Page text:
Back in the 1970s, we didn't have any of that fancy-schmancy $640/gallon embrocation gunk. Times were bad. We had to make do without.  I got ready for cold weather the old fashioned way by layering it on. Knitted hat, fake fur lined jacket, mittens, scarf, snow pants over wide-wale corduroys, a sweater, turtleneck, thermal unders and a pair of itchy wool socks. Over my leather shoes I wore black rubber boots with rusty, adjustable clasps, only two of which were functional on each boot. I put plastic bread sacks around my shoes to help slide them into the boots. Mom said that the plastic sack served as an  additional layer of insulation to keep my toes nice and warm.

Of course all that bundling and exertion resulted in a sweaty mess before stepping one foot out the door.

The walk to the sledding hill was just over a quarter mile. The blowing snow found its ways inside of gaps in my layering and onto clammy skin. By the time I arrived, my sweaty feet had already gone numb, but not numb enough that I couldn't feel the burning cold or my itchy socks.

I took only one run down the hill before deciding that I wasn't nearly as tough as I had previously thought. I  started home.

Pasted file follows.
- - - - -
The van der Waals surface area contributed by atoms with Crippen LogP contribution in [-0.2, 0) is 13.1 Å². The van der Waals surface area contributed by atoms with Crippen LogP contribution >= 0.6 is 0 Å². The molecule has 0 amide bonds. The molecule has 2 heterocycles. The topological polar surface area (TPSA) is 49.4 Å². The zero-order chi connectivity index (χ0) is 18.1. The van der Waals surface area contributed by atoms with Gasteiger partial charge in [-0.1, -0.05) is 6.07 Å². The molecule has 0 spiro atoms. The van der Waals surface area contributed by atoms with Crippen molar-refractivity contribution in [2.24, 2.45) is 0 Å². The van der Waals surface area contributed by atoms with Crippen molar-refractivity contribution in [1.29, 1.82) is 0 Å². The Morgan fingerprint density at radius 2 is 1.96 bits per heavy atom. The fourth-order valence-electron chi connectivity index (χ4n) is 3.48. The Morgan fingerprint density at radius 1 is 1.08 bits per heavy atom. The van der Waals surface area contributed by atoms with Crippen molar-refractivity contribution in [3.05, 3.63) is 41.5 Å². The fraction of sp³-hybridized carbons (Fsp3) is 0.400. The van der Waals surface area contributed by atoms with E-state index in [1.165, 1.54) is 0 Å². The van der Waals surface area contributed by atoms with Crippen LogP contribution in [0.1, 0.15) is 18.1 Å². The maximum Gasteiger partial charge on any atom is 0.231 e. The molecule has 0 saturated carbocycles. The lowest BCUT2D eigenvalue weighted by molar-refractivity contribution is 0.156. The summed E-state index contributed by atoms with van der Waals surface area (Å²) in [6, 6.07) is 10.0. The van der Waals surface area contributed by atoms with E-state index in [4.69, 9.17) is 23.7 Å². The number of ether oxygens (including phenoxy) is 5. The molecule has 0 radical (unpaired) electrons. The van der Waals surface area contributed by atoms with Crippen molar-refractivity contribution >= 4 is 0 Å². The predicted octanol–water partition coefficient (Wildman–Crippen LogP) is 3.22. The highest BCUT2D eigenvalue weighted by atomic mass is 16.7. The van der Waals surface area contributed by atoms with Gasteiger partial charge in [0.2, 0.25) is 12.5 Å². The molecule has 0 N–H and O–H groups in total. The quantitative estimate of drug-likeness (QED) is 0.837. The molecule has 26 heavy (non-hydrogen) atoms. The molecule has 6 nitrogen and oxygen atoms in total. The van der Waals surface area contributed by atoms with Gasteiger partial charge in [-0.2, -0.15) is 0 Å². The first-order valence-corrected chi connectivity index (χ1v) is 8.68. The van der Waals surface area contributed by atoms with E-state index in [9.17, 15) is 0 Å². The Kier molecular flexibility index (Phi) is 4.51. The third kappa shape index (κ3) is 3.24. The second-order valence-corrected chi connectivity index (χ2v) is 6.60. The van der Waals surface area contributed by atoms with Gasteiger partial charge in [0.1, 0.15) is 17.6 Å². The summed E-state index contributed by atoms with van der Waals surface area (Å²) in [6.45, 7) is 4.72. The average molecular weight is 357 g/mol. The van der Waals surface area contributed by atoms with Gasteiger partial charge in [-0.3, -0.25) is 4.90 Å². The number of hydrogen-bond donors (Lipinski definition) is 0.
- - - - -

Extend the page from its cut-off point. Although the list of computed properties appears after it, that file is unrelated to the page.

I walked only 50 yards before believing that I was going to freeze to death.  I decided that survival was my top priority and headed towards the first sign of civilization, which was Mr & Mrs Aldinger's house some 50 yards from where I stood.

I trudged through snow drifts. I turned my back to the driving wind. I curled my fingers in my mittens. Finally, I arrived at the Aldinger's front door and rang the door bell.

Mr Aldinger answered the door. He looked surprised to see me.

"I'm freezing to death, can I come in?"

"Y-Yes, by all means, please come on in."  Mr Aldinger adjusted his bottle of oxygen from his right to left arm and then swung the storm door wide enough to allow me to enter. He took a deep draw through his plastic nose tube, then said, "It sure is nasty out there, young feller. You could catch pneumonia --"

"Who's at the door, dear?" called Mrs Aldinger from around the corner.

"It's young Brady Murphy from up the street, Gladys. He's been out in the weather and needs to warm up or he says he'll freeze to death. Now we wouldn't want that, right? How about fixing him a nice cup of hot chocolate while I call his parents to let him know that he's safe with us."

For the next hour, we drank hot chocolate and ate sugar cookies while playing checkers together.